PETALING JAYA: Malaysian groups are getting together and advocating for reusable face masks to protect the environment.
Many of those who are environmentally conscious decry the usage of disposable masks outside healthcare settings, where the risk does not seem to justify the mountain of plastic being generated when people discard single-use masks.
Carolyn Lau, an advocate for waste minimisation through Sampah.Menyampah, a group she co-founded, said disposable masks were the “new polluting plastic bag” when thoughtlessly discarded.
“A properly fitted fabric mask will be more effective than some non-N95 disposable ones that are worn incorrectly, ” said Lau, a landscape architect who had been wearing a self-made fabric mask for the last 10 weeks.
The use of reusable or fabric masks among non-frontliners and those who are not exposed to high risk is increasingly acceptable, with the World Health Organisation guideline that was revised on June 19 allowing for fabric masks for these people.
WHO’s advisory can be found at www.who.int/emergencies/diseases/novel-coronavirus-2019/advice-for-public/when-and-how-to-use-masks. The site contains advice on how to wear a fabric mask safely.
There has been an increasing availability of fabric masks made by home-based entrepreneurs and even high-end fashion houses.
This is despite the decreasing prices of disposable masks. For example, a three-ply single-use medical mask can go down as low as 80 sen a piece, even though the ceiling price was set at RM1.50 on March 30.
Prof Moy Foong Ming, from Universiti Malaya’s Department of Social & Preventive Medicine, said reusable masks could be a viable solution as not everyone could afford to keep paying for disposables.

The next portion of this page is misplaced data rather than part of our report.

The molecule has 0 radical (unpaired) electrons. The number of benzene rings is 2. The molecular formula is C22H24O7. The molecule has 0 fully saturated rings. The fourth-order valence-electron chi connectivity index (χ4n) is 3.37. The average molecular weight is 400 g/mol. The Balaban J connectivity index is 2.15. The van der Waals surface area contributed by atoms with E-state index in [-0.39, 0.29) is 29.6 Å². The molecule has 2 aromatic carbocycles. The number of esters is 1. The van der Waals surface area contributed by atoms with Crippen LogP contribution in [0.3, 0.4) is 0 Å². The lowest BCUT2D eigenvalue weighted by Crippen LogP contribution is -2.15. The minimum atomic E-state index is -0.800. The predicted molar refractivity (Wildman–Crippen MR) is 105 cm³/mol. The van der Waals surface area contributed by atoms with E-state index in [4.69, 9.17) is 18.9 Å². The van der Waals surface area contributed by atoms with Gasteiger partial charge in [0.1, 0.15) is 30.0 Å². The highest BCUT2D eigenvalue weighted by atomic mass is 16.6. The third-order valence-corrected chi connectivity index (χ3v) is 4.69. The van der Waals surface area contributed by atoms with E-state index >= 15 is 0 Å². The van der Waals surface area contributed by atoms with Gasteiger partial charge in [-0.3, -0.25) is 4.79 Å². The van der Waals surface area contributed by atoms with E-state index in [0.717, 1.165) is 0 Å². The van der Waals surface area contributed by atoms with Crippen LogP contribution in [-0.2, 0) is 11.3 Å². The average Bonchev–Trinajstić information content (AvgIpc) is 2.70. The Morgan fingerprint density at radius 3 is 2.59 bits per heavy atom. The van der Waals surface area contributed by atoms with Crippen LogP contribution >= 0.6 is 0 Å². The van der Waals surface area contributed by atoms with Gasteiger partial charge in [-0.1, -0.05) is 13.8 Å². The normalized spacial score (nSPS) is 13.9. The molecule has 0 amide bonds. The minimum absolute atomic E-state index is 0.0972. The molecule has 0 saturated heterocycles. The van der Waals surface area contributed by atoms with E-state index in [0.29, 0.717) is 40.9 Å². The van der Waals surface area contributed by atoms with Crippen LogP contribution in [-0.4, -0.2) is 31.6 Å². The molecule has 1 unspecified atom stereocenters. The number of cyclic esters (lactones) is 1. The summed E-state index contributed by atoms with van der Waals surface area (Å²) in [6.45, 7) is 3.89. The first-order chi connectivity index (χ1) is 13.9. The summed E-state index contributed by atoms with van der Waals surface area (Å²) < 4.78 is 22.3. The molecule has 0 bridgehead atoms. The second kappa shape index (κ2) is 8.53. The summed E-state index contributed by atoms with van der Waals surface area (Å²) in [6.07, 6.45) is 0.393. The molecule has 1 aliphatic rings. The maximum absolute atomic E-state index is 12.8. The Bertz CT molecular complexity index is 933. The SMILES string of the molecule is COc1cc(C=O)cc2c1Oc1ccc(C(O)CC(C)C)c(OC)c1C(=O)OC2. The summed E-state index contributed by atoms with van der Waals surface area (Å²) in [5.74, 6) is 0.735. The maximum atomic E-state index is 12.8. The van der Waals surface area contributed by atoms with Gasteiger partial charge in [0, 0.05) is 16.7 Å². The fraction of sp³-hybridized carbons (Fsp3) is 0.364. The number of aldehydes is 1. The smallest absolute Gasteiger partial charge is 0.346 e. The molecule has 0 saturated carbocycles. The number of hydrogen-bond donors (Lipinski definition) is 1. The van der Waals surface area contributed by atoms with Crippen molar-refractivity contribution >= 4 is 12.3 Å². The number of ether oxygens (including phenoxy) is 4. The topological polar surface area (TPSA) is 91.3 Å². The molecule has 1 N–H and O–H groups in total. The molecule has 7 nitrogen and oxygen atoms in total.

“My view is that we should ‘strongly encourage’ people to wear masks, especially when they are in places with poor ventilation, or where social distancing is not possible, in crowded places, using public transport, or when visiting any healthcare facility, ” she said.
Faizal Hamid, a senior fashion lecturer at UiTM, said that masks were “assuredly part of our future”.
“Mass mask-wearing will create a feeling of connection with those around us, especially when you are motivated by the need to protect others.
“Wearing a mask is a sartorial sign that you are willing to sacrifice a bit of personal freedom and comfort for the common good, ” he said.
Faizal said that those who were on the lookout for fabric masks were increasingly spoilt for choice.
“Lots of high-end brands are producing them. There is a mask for every taste and budget. Options range from those made with fine Italian fabric, others with sequins, and so on, ” he said.
“I think the fashion industry is committed towards producing something that does both – a mask that provides protection while offering a form of expression for the wearer, ” he said.
Fashion designer Melinda Looi said: “In places like South Korea and Japan, masks are worn during periods of high air pollution.
“In Malaysia, we also saw people wearing masks or respirators during the last episode of haze.
“There were also those who wore masks when they were sick for the sake of others around them, though on a much smaller scale compared to the Koreans and Japanese, ” said Looi, who fashions her masks from materials ranging form batik to jacquard to cotton.
“We also have our own prints, to give more colours to life, ” she said, adding that surgical masks should be reserved for frontliners and at-risk groups.
“The general public should stop using surgical masks, as they are bad for the environment.
“The use of disposables in hospitals is acceptable as they have proper ways to dispose of used personal protective equipment.
“In our cities, we can see so many disposable masks thrown all over, with people dumping them carelessly just before entering their cars.”
Waste minimisation aside, Looi was of the view that a mask was now a “must-have” accessory.
“Covid-19 is already a part of our lives. We must ensure that we continue to maintain good hygiene, and wear something to protect ourselves and those around us.”
Looi collaborated with another Malaysian designer Datuk Tom Abang Saufi to produce the #UnityMask in May as a tribute for frontliners, with a portion of proceeds going towards charity.
Social enterprises such as Komuniti Tukang Jahit Malaysia have changed their product range to include batik-themed masks so that their network of tailors from the B40 community can continue to have income during the MCO period.